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Happy Video Clipping!

Tech Tip: Holiday Tech Tip Roundup

As we approach Winter Break and the end of the year,
Here are 5 tech tools to spread holiday cheer!


Test your knowledge of holiday celebrations across the globe with this interactive quiz in the Google Earth web app.
Give Santa a call and hear his (recorded) message. You can tell Santa your Christmas wish list, and you’ll get a text and call back from him!
On Christmas Eve your kids (and you!) can track Santa’s progress across the world.  This site includes many games and challenges, including Coding and a “Holidays Around the World” challenge!
Live-stream footage of Santa’s Reindeer, with live feeding at 10am & 6pm (Central Time). Add your name to the “Nice List” and watch it scroll by for the world to see


Help the Grinch steal Christmas by coding his drone and his sleigh! A fun interactive way to learn computational thinking!

Tech Tip: Reuse Old Google Forms Quizzes

Many teachers reuse their digital assessments from year to year.  It is tempting to treat a Form like any other Google Doc and “make a copy” every time.  However, this isn’t necessary, and can get confusing or worse - can lead to student responses lost in the Google void!
To Clear Old Responses and Reuse a Form:
  • Open the Form in Edit mode.
  • Click the “Responses” tab.
  • Click the three dots (the Google snowman!)
  • Click “Delete all responses”
The responses will be deleted, and your beautiful Form will be unchanged and ready for fresh responses!
Wait! I want to save my students’ answers first!
If you want to keep a record of student responses, you can choose “Download Responses” as a .csv file, which is readable by Microsoft Excel, Google Sheets, or a text editing program.
There are other methods, such as “Unlink Form” and relinking it to new spreadsheets, but that has the potential to lead back to confusion.  Download, delete, and start fresh!

Tech Tip: Reuse Old Google Forms Quizzes

Many teachers reuse their digital assessments from year to year.  It is tempting to treat a Form like any other Google Doc and “make a copy” every time.  However, this isn’t necessary, and can get confusing or worse - can lead to student responses lost in the Google void!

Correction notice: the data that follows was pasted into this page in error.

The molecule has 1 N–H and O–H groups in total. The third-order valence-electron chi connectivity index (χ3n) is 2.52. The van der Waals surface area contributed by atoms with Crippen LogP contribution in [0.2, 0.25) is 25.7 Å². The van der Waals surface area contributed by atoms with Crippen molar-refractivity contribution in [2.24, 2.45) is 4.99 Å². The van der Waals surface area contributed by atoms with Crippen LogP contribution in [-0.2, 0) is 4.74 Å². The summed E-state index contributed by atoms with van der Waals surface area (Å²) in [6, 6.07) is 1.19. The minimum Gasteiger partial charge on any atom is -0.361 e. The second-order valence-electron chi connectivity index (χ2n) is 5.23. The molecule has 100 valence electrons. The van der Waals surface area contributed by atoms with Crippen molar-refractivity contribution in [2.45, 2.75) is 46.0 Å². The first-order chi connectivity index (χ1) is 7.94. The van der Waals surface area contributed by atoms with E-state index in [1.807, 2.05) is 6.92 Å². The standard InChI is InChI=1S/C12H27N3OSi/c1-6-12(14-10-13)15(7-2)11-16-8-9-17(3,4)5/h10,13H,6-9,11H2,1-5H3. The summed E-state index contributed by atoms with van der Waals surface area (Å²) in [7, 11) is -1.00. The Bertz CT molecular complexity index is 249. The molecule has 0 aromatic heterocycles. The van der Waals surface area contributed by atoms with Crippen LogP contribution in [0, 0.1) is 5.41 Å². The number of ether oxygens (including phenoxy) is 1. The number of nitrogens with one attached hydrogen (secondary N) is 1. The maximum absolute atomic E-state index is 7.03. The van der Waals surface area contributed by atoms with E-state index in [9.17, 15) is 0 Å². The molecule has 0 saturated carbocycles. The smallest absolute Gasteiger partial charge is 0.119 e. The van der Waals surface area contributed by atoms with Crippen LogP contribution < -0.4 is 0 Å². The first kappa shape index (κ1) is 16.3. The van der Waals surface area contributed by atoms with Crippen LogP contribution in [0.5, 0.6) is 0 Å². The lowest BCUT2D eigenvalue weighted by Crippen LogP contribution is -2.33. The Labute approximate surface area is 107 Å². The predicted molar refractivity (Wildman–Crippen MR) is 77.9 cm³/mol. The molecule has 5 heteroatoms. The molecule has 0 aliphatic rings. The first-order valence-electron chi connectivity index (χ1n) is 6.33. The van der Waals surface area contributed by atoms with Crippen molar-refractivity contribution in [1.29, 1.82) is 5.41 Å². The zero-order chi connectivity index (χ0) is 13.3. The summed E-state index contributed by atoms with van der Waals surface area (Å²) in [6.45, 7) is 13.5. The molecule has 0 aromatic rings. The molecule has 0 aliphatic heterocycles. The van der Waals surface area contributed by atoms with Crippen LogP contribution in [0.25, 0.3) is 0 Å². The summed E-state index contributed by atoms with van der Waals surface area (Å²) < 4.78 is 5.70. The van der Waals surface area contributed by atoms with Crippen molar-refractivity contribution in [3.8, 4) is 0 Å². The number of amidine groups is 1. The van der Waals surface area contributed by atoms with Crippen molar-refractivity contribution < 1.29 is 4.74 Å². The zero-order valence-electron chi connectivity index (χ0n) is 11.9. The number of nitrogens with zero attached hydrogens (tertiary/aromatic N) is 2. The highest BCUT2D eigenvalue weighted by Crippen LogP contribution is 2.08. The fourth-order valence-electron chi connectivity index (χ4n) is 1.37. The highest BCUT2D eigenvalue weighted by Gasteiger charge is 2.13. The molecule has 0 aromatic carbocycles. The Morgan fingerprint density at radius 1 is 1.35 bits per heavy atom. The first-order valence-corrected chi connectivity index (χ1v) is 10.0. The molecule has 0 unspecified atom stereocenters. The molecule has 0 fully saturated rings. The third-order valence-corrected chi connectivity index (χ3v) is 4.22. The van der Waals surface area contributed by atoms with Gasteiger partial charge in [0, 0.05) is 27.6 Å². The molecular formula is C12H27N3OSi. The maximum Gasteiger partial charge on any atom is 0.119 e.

To Clear Old Responses and Reuse a Form:
  • Open the Form in Edit mode.
  • Click the “Responses” tab.
  • Click the three dots (the Google snowman!)
  • Click “Delete all responses”

The responses will be deleted, and your beautiful Form will be unchanged and ready for fresh responses!


Wait! I want to save my students’ answers first!

If you want to keep a record of student responses, you can choose “Download Responses” as a .csv file, which is readable by Microsoft Excel, Google Sheets, or a text editing program.


There are other methods, such as “Unlink Form” and relinking it to new spreadsheets, but that has the potential to lead back to confusion.  Download, delete, and start fresh!


A Cleared Form is a Happy Form!!!

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Tech Tip: Side-by-Side Tabs

Viewing two windows side-by-side makes for easier data entry, reference, copy/pasting, and more. Many of us use one window with many (many, many) tabs open, making side-by-side windows cumbersome to make happen.

Until now!

I'd like to introduce you to a handy Chrome Extension called Tab Scissors 
With one click, it allows you to split your tabs into 2 windows and place them side by side, taking up 50% of your screen each.  Here's how it works:
  1. Open Chrome and Install the Chrome Extension Tab Scissors 
  2. Select the tab that you want to split out, and click the icon that is now installed in your toolbar (top-right of the browser) 
  3. It will split that tab (and all tabs to the right) into a new window.  The tabs to the left will stay in their own window too.
Check it out:

But wait, there's more!  Put your tabs back the way you had the using the Tab Glue Chrome Extension


Happy Tab Cutting & Pasting!